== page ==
regr_avgy(independent, dependent) Equivalent to avg(independent).
regr_count(independent, dependent) Returns the number of non-null pairs used to fit the linear regression line.
regr_intercept(independent, dependent) Returns the y-intercept of the linear regression line, i.e. the value of b in the equation dependent = a * independent + b.
regr_r2(independent, dependent) Returns the coefficient of determination for the regression.
regr_slope(independent, dependent) Returns the slope of the linear regression line, i.e. the value of a in the equation dependent = a * independent + b.
regr_sxx(independent, dependent) Equivalent to regr_count(independent, dependent) * var_pop(dependent).
regr_sxy(independent, dependent) Equivalent to regr_count(independent, dependent) * covar_pop(independent, dependent).
regr_syy(independent, dependent) Equivalent to regr_count(independent, dependent) * var_pop(independent).
histogram_numeric(col, b) Computes a histogram of a numeric column in the group using b non-uniformly spaced bins. The output is an array of size b of double-valued (x,y) coordinates that represent the bin centers and heights
collect_set(col) Returns a set of objects with duplicate elements eliminated.
collect_list(col) Returns a list of objects with duplicates.
ntile(INTEGER x) Divides an ordered partition into x groups called buckets and assigns a bucket number to each row in the partition. This allows easy calculation of tertiles, quartiles, deciles, percentiles and other common summary statistics.
explode(ARRAY a) Explodes an array to multiple rows. Returns a row-set with a single column (col), one row for each element from the array.
explode(MAP<Tkey,Tvalue> m) Explodes a map to multiple rows. Returns a row-set with a two columns (key,value) , one row for each key-value pair from the input map.
posexplode(ARRAY a) Explodes an array to multiple rows with additional positional column of int type (position of items in the original array, starting with 0). Returns a row-set with two columns (pos,val), one row for each element from the array.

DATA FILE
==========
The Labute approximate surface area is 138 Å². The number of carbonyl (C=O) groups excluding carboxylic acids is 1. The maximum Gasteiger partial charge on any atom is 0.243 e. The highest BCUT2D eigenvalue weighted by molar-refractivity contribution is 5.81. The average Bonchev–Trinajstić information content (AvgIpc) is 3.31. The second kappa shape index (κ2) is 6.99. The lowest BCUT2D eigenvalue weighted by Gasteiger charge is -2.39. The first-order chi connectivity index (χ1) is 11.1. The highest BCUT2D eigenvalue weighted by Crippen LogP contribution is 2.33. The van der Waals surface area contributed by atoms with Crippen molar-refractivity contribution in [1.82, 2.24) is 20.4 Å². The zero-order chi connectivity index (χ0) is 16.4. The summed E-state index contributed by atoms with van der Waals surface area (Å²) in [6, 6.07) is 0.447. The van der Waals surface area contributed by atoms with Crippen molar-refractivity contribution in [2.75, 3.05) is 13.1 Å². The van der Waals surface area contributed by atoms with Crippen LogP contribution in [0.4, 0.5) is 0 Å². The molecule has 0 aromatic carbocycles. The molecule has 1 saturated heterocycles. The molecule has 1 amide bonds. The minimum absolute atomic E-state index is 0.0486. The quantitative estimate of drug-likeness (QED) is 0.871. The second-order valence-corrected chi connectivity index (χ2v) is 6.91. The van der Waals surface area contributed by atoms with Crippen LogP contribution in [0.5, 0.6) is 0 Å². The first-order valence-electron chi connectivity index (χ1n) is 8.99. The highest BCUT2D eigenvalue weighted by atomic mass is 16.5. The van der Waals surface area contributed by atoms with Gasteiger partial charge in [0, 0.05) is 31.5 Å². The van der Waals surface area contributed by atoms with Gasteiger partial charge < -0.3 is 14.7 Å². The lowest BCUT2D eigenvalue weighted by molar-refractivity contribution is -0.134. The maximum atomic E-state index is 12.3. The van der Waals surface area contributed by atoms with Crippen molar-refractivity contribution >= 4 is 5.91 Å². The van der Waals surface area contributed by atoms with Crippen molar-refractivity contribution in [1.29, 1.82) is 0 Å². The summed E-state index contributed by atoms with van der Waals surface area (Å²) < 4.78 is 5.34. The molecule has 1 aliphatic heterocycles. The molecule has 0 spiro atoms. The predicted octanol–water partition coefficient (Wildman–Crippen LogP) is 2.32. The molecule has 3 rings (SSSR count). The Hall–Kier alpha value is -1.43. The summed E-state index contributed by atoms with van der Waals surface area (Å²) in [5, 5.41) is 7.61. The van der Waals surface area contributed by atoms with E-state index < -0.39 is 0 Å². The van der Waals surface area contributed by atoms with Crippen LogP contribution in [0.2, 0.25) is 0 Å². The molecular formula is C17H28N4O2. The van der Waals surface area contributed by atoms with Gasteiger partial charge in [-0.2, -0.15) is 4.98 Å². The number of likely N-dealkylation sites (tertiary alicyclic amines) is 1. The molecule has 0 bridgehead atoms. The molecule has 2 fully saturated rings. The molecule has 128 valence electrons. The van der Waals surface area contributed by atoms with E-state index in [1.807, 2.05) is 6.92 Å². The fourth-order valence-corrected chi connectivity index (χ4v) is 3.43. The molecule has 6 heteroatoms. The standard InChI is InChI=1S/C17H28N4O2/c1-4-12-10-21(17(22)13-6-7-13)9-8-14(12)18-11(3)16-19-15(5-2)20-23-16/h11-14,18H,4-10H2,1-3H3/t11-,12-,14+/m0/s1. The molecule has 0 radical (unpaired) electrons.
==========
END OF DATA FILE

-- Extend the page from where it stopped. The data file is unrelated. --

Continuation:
inline(ARRAY<STRUCT<f1:T1,…,fn:Tn>> a) Explodes an array of structs to multiple rows. Returns a row-set with N columns (N = number of top level elements in the struct), one row per struct from the array.
stack(int r,T1 V1,…,Tn/r Vn) Breaks up n values V1,…,Vn into r rows. Each row will have n/r columns. r must be constant.
json_tuple(string jsonStr,string k1,…,string kn) Takes JSON string and a set of n keys, and returns a tuple of n values.
parse_url_tuple(string urlStr,string p1,…,string pn) Takes URL string and a set of n URL parts, and returns a tuple of n values.

14.5 Modeling

14.5.1 MLlib Functions

The following table exhibits the ML algorithms supported in sparklyr:

14.5.1.1 Classification

Algorithm Function
Decision Trees ml_decision_tree_classifier()
Gradient-Boosted Trees ml_gbt_classifier()
Linear Support Vector Machines ml_linear_svc()
Logistic Regression ml_logistic_regression()
Multilayer Perceptron ml_multilayer_perceptron_classifier()
Naive-Bayes ml_naive_bayes()
One vs Rest ml_one_vs_rest()
Random Forests ml_random_forest_classifier()

14.5.1.2 Regression

Algorithm Function
Accelerated Failure Time Survival Regression ml_aft_survival_regression()
Decision Trees ml_decision_tree_regressor()
Generalized Linear Regression ml_generalized_linear_regression()
Gradient-Boosted Trees ml_gbt_regressor()
Isotonic Regression ml_isotonic_regression()
Linear Regression ml_linear_regression()

14.5.1.3 Clustering

Algorithm Function
Bisecting K-Means Clustering ml_bisecting_kmeans()